Ok, I need some good advice on which way to go…I have an 03 F250 w/ the 6.8 V10 and was pulling a camper to Myrtle Beach this past weekend in 100+ heat. With no warning I heard a loud clatter, looked at the gauges, the check engine light and oil light were on. Pulled over immediately, and shut down. Tried to restart to no avail. Got towed to the AAA service center where it sat for a day. They finally got to it and it started right up w/ clatter. They shut it down, put 3.5 qts of oil in to bring it up to the correct level on the stick. Started it up and clatter went away. But no pressure on the oil gauge. They put a pressure gauge on the pump itself and found no pressure. Said I needed to have the pump replaced. In comparing costs, Ford said they’d never had to replace an oil pump and that it may be something else. I asked if the intake screen in the oil pan could be clogged w/ sludge? They said if it is I may as well get a new block @ $2500 + labor as the cams are probably bad. To drop the oil pan and inspect for blockage would be $600. I had others tell me to go ahead and replace the engine and have read online about how cleaning out the screen, etc may solve the problem. I realize there is obviously some amount of damage to the engine. I just don’t want to put $5000 into the truck if a $1000 will fix the problem. No compression checks, etc have been done, only the pressure from oil pump. I believe the book calls for 6 or so qts of oil and they only had to add 3.5 to get it up to the proper level, so we know there was oil in there but don’t know where the rest went. Thx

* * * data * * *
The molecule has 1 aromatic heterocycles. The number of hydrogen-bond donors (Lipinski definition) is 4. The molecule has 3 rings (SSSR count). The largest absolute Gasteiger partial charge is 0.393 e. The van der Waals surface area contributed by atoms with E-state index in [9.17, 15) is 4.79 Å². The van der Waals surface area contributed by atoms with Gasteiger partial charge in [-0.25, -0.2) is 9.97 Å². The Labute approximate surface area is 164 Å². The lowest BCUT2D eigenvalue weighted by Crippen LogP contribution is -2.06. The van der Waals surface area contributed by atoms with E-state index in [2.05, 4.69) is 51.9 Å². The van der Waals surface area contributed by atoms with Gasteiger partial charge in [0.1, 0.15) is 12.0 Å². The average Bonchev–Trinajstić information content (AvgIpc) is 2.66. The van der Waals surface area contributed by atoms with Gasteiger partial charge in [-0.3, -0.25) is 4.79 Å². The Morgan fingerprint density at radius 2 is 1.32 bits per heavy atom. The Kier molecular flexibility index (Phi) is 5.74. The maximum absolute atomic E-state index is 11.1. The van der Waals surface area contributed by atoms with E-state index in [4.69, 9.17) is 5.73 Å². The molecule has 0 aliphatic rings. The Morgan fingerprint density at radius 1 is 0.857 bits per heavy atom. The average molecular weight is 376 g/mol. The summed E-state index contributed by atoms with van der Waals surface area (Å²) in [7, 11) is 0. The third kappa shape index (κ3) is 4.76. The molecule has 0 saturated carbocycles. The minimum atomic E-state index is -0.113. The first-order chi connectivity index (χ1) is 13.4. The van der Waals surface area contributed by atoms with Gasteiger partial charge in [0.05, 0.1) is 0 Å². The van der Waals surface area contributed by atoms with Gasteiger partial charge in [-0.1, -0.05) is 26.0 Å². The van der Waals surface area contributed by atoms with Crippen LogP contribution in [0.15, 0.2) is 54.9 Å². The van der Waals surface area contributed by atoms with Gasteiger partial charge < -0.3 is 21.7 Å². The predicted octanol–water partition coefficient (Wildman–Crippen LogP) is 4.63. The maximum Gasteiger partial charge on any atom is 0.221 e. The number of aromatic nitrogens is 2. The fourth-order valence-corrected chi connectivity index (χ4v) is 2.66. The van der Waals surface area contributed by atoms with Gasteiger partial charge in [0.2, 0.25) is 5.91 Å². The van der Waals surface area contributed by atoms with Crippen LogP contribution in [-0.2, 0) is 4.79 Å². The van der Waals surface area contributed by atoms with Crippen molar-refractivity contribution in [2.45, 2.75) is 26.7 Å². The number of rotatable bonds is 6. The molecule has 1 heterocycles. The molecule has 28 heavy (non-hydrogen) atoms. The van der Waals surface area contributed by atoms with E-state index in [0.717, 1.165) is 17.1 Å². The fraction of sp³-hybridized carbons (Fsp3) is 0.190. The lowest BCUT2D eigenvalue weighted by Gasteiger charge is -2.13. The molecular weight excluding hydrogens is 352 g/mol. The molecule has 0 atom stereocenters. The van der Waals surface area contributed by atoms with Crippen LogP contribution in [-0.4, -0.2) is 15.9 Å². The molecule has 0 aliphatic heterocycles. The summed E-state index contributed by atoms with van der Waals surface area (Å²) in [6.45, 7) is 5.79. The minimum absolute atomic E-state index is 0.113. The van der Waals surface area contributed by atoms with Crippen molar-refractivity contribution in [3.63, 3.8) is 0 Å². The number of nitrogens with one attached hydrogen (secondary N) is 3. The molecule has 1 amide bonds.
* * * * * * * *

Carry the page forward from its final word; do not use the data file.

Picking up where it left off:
Somebody has to start opening it up or the condition will remain a mystery. They have to at least look at the pump because no pressure means check the pump. You won’t know anything at all until it is done.
It’s my opinion the engine is damaged goods now. It’s possible the oil pump could have gone bad but that’s kind of iffy at this point.
The problem with oil capacity is that the remaining 2.5 qts is not all lying in the bottom of the oil pan. It’s in suspension, which means it’s coating everything in the engine, pooling in numerous cubbyholes, filling up oil galleys, etc. This means the oil pump was more than likely sucking air at some point and it only takes a few seconds for the overlay in the bearings to disappear.
Before replacing an oil pump, etc. I believe I would drop the oil pan, remove a few main and rod bearing caps (preferably near the rear of the crankshaft as they’re further away from the oil pump) and note if the bearings are gone, crankshaft scored, etc.
You did not state the vehicle mileage, but if the oil disappeared then it has to have been burnt in the engine, leaked, or possibly not filled all the way if you had a recent oil change performed.
Did I read right, the engine seized up? If so, you ain’t got a prayer fixing it for $1000. You’ll be putting an engine in it.